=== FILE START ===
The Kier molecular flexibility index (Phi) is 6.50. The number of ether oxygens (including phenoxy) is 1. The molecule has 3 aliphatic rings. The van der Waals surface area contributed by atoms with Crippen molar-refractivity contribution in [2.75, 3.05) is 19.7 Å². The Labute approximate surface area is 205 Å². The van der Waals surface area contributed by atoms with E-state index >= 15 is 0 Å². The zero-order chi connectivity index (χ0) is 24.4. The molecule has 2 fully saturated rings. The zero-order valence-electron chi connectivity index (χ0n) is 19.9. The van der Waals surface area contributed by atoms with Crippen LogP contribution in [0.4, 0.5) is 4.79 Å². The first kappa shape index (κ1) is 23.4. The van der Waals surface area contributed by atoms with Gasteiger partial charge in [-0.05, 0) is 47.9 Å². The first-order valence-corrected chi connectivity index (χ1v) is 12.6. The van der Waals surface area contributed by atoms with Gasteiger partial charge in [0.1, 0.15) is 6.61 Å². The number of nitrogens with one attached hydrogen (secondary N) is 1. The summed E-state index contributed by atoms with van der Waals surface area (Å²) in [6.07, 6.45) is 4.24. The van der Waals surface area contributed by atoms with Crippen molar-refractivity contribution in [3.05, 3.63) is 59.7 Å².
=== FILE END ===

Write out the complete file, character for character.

The Kier molecular flexibility index (Phi) is 6.50. The number of ether oxygens (including phenoxy) is 1. The molecule has 3 aliphatic rings. The van der Waals surface area contributed by atoms with Crippen molar-refractivity contribution in [2.75, 3.05) is 19.7 Å². The Labute approximate surface area is 205 Å². The van der Waals surface area contributed by atoms with E-state index >= 15 is 0 Å². The zero-order chi connectivity index (χ0) is 24.4. The molecule has 2 fully saturated rings. The zero-order valence-electron chi connectivity index (χ0n) is 19.9. The van der Waals surface area contributed by atoms with Crippen LogP contribution in [0.4, 0.5) is 4.79 Å². The first kappa shape index (κ1) is 23.4. The van der Waals surface area contributed by atoms with Gasteiger partial charge in [-0.05, 0) is 47.9 Å². The first-order valence-corrected chi connectivity index (χ1v) is 12.6. The van der Waals surface area contributed by atoms with Gasteiger partial charge in [0.1, 0.15) is 6.61 Å². The number of nitrogens with one attached hydrogen (secondary N) is 1. The summed E-state index contributed by atoms with van der Waals surface area (Å²) in [6.07, 6.45) is 4.24. The van der Waals surface area contributed by atoms with Crippen molar-refractivity contribution in [3.05, 3.63) is 59.7 Å².